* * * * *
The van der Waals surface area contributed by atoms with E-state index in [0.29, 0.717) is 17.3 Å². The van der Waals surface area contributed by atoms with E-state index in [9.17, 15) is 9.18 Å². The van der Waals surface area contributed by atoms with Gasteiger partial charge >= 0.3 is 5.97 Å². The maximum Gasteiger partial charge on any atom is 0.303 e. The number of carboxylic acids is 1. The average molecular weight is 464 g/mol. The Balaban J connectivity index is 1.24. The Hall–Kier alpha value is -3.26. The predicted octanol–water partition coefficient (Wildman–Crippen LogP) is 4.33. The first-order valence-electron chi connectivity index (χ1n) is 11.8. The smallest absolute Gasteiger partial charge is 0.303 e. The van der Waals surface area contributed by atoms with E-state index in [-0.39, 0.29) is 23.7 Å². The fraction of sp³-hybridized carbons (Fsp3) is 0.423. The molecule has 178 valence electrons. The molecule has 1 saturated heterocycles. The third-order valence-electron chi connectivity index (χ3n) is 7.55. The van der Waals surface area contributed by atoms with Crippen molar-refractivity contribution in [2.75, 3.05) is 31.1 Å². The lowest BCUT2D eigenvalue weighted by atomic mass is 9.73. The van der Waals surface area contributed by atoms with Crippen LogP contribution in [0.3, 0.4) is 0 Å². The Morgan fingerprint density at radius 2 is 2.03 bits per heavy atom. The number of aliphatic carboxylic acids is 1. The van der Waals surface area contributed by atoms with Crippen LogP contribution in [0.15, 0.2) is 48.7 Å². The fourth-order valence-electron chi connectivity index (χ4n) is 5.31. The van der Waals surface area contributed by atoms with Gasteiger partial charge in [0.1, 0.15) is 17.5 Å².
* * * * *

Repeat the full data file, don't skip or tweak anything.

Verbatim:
The van der Waals surface area contributed by atoms with E-state index in [0.29, 0.717) is 17.3 Å². The van der Waals surface area contributed by atoms with E-state index in [9.17, 15) is 9.18 Å². The van der Waals surface area contributed by atoms with Gasteiger partial charge >= 0.3 is 5.97 Å². The maximum Gasteiger partial charge on any atom is 0.303 e. The number of carboxylic acids is 1. The average molecular weight is 464 g/mol. The Balaban J connectivity index is 1.24. The Hall–Kier alpha value is -3.26. The predicted octanol–water partition coefficient (Wildman–Crippen LogP) is 4.33. The first-order valence-electron chi connectivity index (χ1n) is 11.8. The smallest absolute Gasteiger partial charge is 0.303 e. The van der Waals surface area contributed by atoms with E-state index in [-0.39, 0.29) is 23.7 Å². The fraction of sp³-hybridized carbons (Fsp3) is 0.423. The molecule has 178 valence electrons. The molecule has 1 saturated heterocycles. The third-order valence-electron chi connectivity index (χ3n) is 7.55. The van der Waals surface area contributed by atoms with Crippen molar-refractivity contribution in [2.75, 3.05) is 31.1 Å². The lowest BCUT2D eigenvalue weighted by atomic mass is 9.73. The van der Waals surface area contributed by atoms with Crippen LogP contribution in [0.3, 0.4) is 0 Å². The Morgan fingerprint density at radius 2 is 2.03 bits per heavy atom. The number of aliphatic carboxylic acids is 1. The van der Waals surface area contributed by atoms with Crippen LogP contribution in [0.15, 0.2) is 48.7 Å². The fourth-order valence-electron chi connectivity index (χ4n) is 5.31. The van der Waals surface area contributed by atoms with Gasteiger partial charge in [0.1, 0.15) is 17.5 Å².